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Each student walked away with its own specially-designed hammer, etching pens and tweezers, hammering techniques, and memorable pieces of jewelry.  It was a lot of hard work, but Akis was an excellent guide, eternally patient and very attentive to everyone.  His warm spirit and drive kept the students going at a steady pace and eager to learn more each day.  He left a lasting impression on everyone and we all look forward to having him back again some time soon.

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What can you do with the notions of repetition, pattern and rhythm?

Alchimia’s first year BFA students are happy to present to the blog the outcome of a five-days workshop with Alchimia’s former director, artist and jewelry maker Doris Maninger.

How about starting with a potato?

By using only a potato students created hundreds of black and white patterns and collectively realized a wonderful window installation.

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How do you work with a group?

The building of a sense of (temporary) community with fellow students and faculty is a central aspect of  Alchimia’s pedagogical method, as it strengthens self-security and encourages experimentation. Hence a second exercise during the workshop was the realization of a 1 minute music video revolving around the three magic words.

 

What is the size of a necklace?

The last exercise was about collectively realizing a necklace for the Gods, creating a piece of overly exaggerated size, moving from the micro dimension of jewelry to the space of a window.

 

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The first year BFA is: Silvia Bonardi, Thomas Catry, Yara Diaz Salles, Yu Fang Hu, Daniel Jirkovsky, Ashleigh Mc Culloch, Sarah Ordóñez, Sarah Poupart, Alessia Prati, Yanqi Wuang, Shuang Yue

 

 

How do we handle materials, what is their known and usual use, how can their qualities be defined? These questions were at the core of Material and Rules, a five-days workshop tailored for Alchimia’s BFA program by Doris Maninger with the assistance of Carla Movia. The workshop dealt with acts of defining, ordering, categorizing and in essence has the aim to encourage the students to think about how they look at things, and how their own act of looking defines what they see.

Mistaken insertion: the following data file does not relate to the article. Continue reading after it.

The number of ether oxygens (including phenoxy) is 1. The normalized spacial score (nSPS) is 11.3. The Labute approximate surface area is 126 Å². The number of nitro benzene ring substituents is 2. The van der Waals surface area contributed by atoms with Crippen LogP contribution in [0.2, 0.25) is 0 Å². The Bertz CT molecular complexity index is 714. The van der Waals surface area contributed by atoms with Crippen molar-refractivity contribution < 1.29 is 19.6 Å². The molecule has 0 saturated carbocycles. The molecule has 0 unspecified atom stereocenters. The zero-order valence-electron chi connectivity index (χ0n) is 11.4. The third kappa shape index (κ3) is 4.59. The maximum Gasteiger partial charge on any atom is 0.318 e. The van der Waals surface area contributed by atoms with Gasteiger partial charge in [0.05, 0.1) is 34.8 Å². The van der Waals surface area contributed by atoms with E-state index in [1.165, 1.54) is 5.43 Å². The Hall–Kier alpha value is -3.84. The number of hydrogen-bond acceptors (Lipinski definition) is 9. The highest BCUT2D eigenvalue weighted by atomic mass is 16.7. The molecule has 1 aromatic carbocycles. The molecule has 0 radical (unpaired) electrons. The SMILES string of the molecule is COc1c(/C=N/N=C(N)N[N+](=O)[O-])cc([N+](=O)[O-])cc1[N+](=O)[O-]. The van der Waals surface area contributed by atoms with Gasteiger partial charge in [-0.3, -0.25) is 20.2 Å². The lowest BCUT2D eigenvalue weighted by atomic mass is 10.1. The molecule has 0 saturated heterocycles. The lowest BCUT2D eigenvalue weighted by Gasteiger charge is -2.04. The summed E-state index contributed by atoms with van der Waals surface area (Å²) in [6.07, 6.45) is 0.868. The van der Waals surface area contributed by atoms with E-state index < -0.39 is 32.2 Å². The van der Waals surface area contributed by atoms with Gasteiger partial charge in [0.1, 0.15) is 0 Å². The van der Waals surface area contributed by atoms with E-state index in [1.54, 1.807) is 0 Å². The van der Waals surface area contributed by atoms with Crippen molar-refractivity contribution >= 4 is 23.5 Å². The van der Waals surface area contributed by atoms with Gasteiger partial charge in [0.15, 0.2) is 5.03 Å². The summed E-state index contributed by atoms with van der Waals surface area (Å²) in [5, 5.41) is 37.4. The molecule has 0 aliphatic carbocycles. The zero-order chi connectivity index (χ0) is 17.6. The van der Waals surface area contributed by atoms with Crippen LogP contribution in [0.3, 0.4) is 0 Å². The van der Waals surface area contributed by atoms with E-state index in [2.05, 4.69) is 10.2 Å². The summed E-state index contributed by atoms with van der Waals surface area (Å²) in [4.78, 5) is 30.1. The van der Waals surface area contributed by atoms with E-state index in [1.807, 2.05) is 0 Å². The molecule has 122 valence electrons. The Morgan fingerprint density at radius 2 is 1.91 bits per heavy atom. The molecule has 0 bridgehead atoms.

During these five days students used play as a form of investigation, understanding the importance of experimentation before final decision making, how that moment of freedom is paramount while keeping an absolute respect for self-imposed rules.

An important part of the this year’s course was the visit to the Museum of Anthropology and Ethnology of Florence, one of the most significant in Europe. The Museum owns a very important patrimony, through which it is possible to trace the history of research methodologies adopted by anthropologists in the 19th and 20th centuries, and to gain knowledge over the colonial methods adopted to study any non european culture. The most spectacular section of the collections is the more than 25,000 artefacts deriving from exploratory journeys and scientific missions conducted in many regions of the planet in the late 18th – early 19th century. They consist of all kinds of objects: garments, clothing accessories, jewellery and ornaments, masks, architectural elements, boats, equestrian vestments, idols and amulets, offensive, defensive and hunting weapons, tools for farming, fishing and cooking, decorative items from houses, musical instruments, religious objects of different cults, books, paintings and manuscripts. These objects are all made out of natural materials: wood, bark, leaves and plant fibres both in their natural state and as components of fabrics and woven objects, fruits and seeds, bones, ivory, horns, shells, metals, stones, clay, natural dyes, skin, feathers and hair.

The colonial gaze vis-à-vis early scientific methods gave an important inspiration to the students projects, as did the incredible techniques developed to master natural materials all found in the museum’s collection.

Enjoy the visuals yourself and remember, mind your look.

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Alchimia

 

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The second year BFA is: Roberta Consalvo, Elisa Cassaniga, Lisiane Hilario, Kristin Knoll, Chloe Leigh, Victoria Matsuka, Ginevra Montoschi, Uta Myazawa, Luisa Quartin, Cosima Rohden, Piera Shi, Sophia Taul, FuYu Tsai, Ian Lai Wen.

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We are happy to announce some exciting new additions to our dream team of staff members.

Jorge Manilla will be the new main tutor of Alchimia’s first year MFA program, while Benjamin Lignel will be the new tutor in curating and creative writing for Alchimia’s second year MFA program.

Read below about their stunning professional experience. For more information Alchimia is at your disposal (easy: info@alchimia.it).